Meditate on the language of the atonement, (Exodus 12:1-6; Matthew 26:18, 26-29; 27:23; 1 Corinthians 5:7; 1 Peter 1:18-21) on the language of the marriage covenant (Genesis 2:18-25; Ephesians 5) with the 2 Samuel chapters 11:3-4 & 12:7-9.

Why must we respect the boundaries of marriage? (2 Samuel 12:9)

Ephesians 5 (CSB)
Husbands, love your wives, just as Christ loved 
the church and gave himself for her 
26 to make her holy,
cleansing her with the washing of water by the word.
27 He did this to present the church to himself in splendor,
without spot or wrinkle or anything like that,
but holy and blameless.
28 In the same way,
husbands are to love their wives as their own bodies.
He who loves his wife loves himself. 
29 For no one ever hates his own flesh
but provides and cares for it,
just as Christ does for the church, 
30 since we are members of his body.
31 For this reason
a man will leave his father and mother

and be joined to his wife, 
and the two will become one flesh.
32 This mystery is profound,
but I am talking about Christ and the church. 
33 To sum up,
each one of you is to love his wife as himself,
and the wife is to respect her husband.

Why we must wrestle with sin and not continually live in it? (2 Samuel 12:5; 2 Samuel 12:13) Sin creates victims, its wages are death (Romans 6:23), BUT Christ’s atonement is secured for us.

 1 John 3 (CSB)
See what great love the Father has given us
that we should be called God’s children—and we are!
The reason the world does not know us is that
it didn’t know him. 
Dear friends,
we are God’s children now,
and what we will be has not yet been revealed. 
We know that when he appears, we will be like him 
because we will see him as he is. 
And everyone who has this hope in him purifies himself
just as he is pure.

Everyone who commits sin practices lawlessness;
and sin is lawlessness. 
You know that he was revealed so that
he might take away sins, and there is no sin in him. 
Everyone who remains in him does not sin;
everyone who sins has not seen him or known him.

Children, let no one deceive you.
The one who does what is right is righteous,
just as he is righteous. 
The one who commits sin is of the devil,
for the devil has sinned from the beginning.
The Son of God was revealed for this purpose:
to destroy the devil’s works. 
Everyone who has been born of God does not sin,
because his seed remains in him; he is not able to sin,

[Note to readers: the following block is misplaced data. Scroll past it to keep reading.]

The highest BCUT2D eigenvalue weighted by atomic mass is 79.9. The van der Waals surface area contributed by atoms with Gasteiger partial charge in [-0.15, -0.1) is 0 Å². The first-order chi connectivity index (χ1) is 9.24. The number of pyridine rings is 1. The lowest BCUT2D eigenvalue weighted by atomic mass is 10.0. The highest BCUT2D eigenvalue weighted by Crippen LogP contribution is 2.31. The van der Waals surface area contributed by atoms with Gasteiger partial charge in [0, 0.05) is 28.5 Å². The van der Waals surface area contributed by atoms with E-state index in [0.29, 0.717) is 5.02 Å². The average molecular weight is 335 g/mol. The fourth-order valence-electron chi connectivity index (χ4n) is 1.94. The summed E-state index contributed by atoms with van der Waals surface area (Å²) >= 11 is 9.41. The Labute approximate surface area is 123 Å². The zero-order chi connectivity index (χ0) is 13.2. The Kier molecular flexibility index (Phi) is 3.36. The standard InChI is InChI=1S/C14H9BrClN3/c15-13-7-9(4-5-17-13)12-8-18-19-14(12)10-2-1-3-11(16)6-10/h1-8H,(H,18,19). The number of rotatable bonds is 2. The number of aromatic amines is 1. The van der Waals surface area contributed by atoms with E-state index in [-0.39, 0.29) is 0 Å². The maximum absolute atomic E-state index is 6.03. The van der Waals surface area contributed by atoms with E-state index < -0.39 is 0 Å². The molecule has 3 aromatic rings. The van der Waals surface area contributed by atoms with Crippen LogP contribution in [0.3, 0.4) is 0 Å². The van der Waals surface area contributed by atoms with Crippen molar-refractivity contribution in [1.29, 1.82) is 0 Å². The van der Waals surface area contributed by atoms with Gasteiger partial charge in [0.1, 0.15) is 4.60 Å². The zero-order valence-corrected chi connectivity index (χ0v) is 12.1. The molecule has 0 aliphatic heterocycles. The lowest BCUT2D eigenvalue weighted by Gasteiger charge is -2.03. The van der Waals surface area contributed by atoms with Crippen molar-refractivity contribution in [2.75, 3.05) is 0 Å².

because he has been born of God. 
10 This is how God’s children and
the devil’s children become obvious.
Whoever does not do what is right is not of God,
especially the one who does not love his brother or sister.

Love in Action

11 For this is the message you have heard
from the beginning: We should love one another, 
12 unlike Cain, who was of the evil one and
murdered his brother. And why did he murder him?
Because his deeds were evil,
and his brother’s were righteous.

13 Do not be surprised, brothers and sisters,
 if the world hates you. 
14 We know that we have passed from death to life
 because we love our brothers and sisters.
The one who does not love remains in death. 
15 Everyone who hates his brother or sister is a murderer, 
and you know that no murderer has eternal life residing in him. 
16 This is how we have come to know love:
He laid down his life for us. 
We should also lay down our lives for our brothers and sisters. 
17 If anyone has this world’s goods and sees
a fellow believer in need but withholds compassion from him
—how does God’s love reside in him? 
18 Little children,
let us not love in word or speech,
but in action and in truth.

19 This is how we will know that we belong to the truth
and will reassure our hearts before him 
20 whenever our hearts condemn us;
for God is greater than our hearts,
and he knows all things.

21 Dear friends, if our hearts don’t condemn us,
we have confidence before God 
22 and receive whatever we ask from him
because we keep his commands and do what is pleasing in his sight. 
23 Now this is his command:
that we believe in the name of his Son Jesus Christ,
and love one another as he commanded us. 
24 The one who keeps his commands remains in him, and he in him.
And the way we know that he remains
in us is from the Spirit he has given us.